By STEVEN R. HURST
WASHINGTON — Rick Santorum suspended his campaign for the Republican presidential nomination Tuesday, leaving the field clear for Mitt Romney as the party’s likely choice to challenge President Barack Obama in November.
The former Pennsylvania senator made the announcement in his home state, two weeks before the Republican primary vote there. Santorum was trailing Romney in polls in Pennsylvania and had said the state was a must-win to keep his candidacy alive.
“This race is over for me,” Santorum told supporters of his improbable campaign, saying he and his family had made the decision over the weekend after his 3-year-old daughter’s latest hospitalization.
Santorum was a favorite of the most conservative Republican voters, but Romney, the former Massachusetts governor, had accumulated a huge lead in delegates to the party’s national convention in August.
Santorum pointedly made no mention or endorsement of Romney, whom he had derided as an unworthy standard-bearer for the Republicans.
Romney congratulated Santorum on his campaign, calling him an “able and worthy competitor.”
Romney’s conservative credentials are suspect among the conservative Republican base, but Santorum’s inability to put together primary election victories in key states — especially in the industrial Midwest — appeared to have convinced most voters that Romney’s nomination was inevitable.
Santorum was the only Republican in what started out as a crowded field who was able to create a sustained challenge to Romney, who is making his second run for the nomination. The distaste that conservatives felt for Romney showed itself in a series of runs at his front-runner status by Rep. Michelle Bachmann, Texas Gov. Rick Perry, businessman Herman Cain and former speaker of the House of Representatives Newt Gingrich.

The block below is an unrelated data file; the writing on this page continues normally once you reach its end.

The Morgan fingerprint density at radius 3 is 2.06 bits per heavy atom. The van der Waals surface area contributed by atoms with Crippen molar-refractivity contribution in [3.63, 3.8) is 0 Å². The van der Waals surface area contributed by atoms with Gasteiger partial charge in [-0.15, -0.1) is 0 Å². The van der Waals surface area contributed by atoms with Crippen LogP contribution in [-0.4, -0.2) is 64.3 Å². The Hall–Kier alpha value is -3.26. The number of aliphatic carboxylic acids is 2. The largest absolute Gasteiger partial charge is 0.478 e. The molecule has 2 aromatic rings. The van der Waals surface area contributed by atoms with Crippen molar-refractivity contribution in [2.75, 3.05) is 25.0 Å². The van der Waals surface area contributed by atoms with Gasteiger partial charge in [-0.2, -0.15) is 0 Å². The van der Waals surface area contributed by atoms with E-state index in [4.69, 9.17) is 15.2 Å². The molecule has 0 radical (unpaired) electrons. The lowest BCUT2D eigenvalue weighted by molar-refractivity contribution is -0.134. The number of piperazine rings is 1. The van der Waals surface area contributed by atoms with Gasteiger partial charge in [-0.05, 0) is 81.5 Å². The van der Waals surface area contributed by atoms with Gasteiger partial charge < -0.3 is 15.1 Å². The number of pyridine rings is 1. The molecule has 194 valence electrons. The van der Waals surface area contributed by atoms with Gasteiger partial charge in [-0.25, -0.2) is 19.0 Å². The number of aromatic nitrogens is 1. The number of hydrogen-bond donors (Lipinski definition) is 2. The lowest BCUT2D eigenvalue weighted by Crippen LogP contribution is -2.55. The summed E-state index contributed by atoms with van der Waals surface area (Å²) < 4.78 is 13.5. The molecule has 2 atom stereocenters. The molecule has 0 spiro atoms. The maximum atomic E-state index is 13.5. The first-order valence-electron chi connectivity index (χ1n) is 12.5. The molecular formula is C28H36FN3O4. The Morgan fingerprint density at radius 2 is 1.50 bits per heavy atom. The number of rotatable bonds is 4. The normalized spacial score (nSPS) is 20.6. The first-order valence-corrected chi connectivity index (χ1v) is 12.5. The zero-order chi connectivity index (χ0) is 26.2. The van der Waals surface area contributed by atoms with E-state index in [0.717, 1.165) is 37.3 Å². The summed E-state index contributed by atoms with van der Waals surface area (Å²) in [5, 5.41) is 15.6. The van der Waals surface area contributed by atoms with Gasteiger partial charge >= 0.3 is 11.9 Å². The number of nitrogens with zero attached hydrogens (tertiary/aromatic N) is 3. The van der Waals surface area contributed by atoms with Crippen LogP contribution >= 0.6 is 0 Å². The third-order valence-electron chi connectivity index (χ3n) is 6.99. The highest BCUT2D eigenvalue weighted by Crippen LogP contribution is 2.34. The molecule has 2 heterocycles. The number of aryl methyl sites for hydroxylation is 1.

Gingrich on Tuesday said he would stay in the race until the party’s convention.
Santorum was to have returned to the campaign trail Tuesday after his 3-year-old daughter Bella was released from the hospital. She suffers from a rare genetic condition and was hospitalized Friday as her father began a brief holiday break from campaigning. She was discharged from the hospital Monday night.
Santorum said her latest hospitalization led him and his family to decide against continuing in the race.
Five states, including Pennsylvania, hold primaries April 24
President Barack Obama, meanwhile, stepped up his election-year insistence that the wealthy pay a greater share of taxes, renewing his call Tuesday for Congress to raise taxes on millionaires.
Hoping to draw a sharp contrast with Romney, Obama outlined his support for the so-called “Buffett rule” in Florida. Obama says he wants to revamp the U.S. tax law under which wealthy investors often pay taxes at a lower rate than middle-class wage-earners.
The push for the Buffett rule is named after billionaire investor Warren Buffett, who famously said it was wrong for him to be paying a lower tax rate than that levied on his secretary.
Obama has proposed that people earning at least US$1 million annually, whether in salary or investments, should pay at least 30 percent of their income in taxes. Many wealthy taxpayers earn investment income, which is taxed at 15 percent, allowing them to pay a smaller percentage of their income in taxes. The top rate for taxpayers with high incomes derived from wages is 35 percent.